Claremont looking to limit beach access
Claremont’s Town Council is looking to prevent non-residents from accessing the town’s public beach.
Per a draft ordinance that will go before a public hearing March 3, all residents wanting to use the town beach must possess a decal demonstrating proof of residency or ownership of real estate inside the town’s incorporated limits. Said decals would be available from the clerk’s office in Claremont’s Town Center during normal business hours.
The draft ordinance sets violation as a Class 1 misdemeanor, punishable under Virginia law by up to a year in jail and/or a $2,500 fine.
Mayor George Edwards did not respond to a request for comments by press deadline, but had replied to a question on the Facebook group “Claremont Virginia-Creating Community” Feb. 17, in which he explained the ordinance was to address “too many people, not from Town” on the beach, whom he said were causing residents “trouble beyond belief.”
Rushmere Community Development Corporation President Rosa Turner, who operates an office in Claremont under the name Mathomank Village Tribe, said incidents of disorderly conduct have brought police to the beach on more than one occasion. Her organization is “in support of what the town is doing with the ordinance,” she said.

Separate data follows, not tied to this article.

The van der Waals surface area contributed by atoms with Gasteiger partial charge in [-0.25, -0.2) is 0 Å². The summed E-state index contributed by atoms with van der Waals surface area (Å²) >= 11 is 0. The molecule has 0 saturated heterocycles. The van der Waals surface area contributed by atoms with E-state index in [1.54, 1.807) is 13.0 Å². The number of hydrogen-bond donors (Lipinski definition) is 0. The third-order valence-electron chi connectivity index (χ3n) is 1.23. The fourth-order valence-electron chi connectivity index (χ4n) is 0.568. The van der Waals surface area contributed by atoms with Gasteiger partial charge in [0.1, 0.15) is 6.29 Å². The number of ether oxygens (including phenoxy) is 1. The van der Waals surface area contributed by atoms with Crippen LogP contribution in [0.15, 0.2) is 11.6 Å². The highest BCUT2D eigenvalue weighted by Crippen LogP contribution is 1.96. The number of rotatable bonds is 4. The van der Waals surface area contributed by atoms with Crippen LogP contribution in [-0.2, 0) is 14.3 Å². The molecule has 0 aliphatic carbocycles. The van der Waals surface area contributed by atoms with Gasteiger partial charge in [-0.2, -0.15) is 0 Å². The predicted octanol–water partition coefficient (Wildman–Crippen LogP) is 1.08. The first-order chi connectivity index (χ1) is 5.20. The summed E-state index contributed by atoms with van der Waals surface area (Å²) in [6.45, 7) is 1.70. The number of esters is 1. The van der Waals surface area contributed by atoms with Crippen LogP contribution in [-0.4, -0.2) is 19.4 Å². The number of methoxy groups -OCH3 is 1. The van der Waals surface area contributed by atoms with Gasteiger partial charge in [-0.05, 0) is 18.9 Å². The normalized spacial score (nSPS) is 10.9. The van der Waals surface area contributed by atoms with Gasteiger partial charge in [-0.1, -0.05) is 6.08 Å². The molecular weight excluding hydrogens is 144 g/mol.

But in neighboring Isle of Wight County, which operates two county-owned beaches as public parks, Assistant County Administrator Don Robertson said he was unaware of any provision in state law that would allow a municipal beach to exclude non-residents.
The public hearing will be held at 6:30 p.m. in Claremont’s Town Center, followed by the regular scheduled Town Council meeting at 7 p.m. The Town Center reopened to the public March 1 after being closed throughout February due to “rising numbers of COVID cases,” according to an alert Claremont sent its residents using its Iris Alert mass notification system.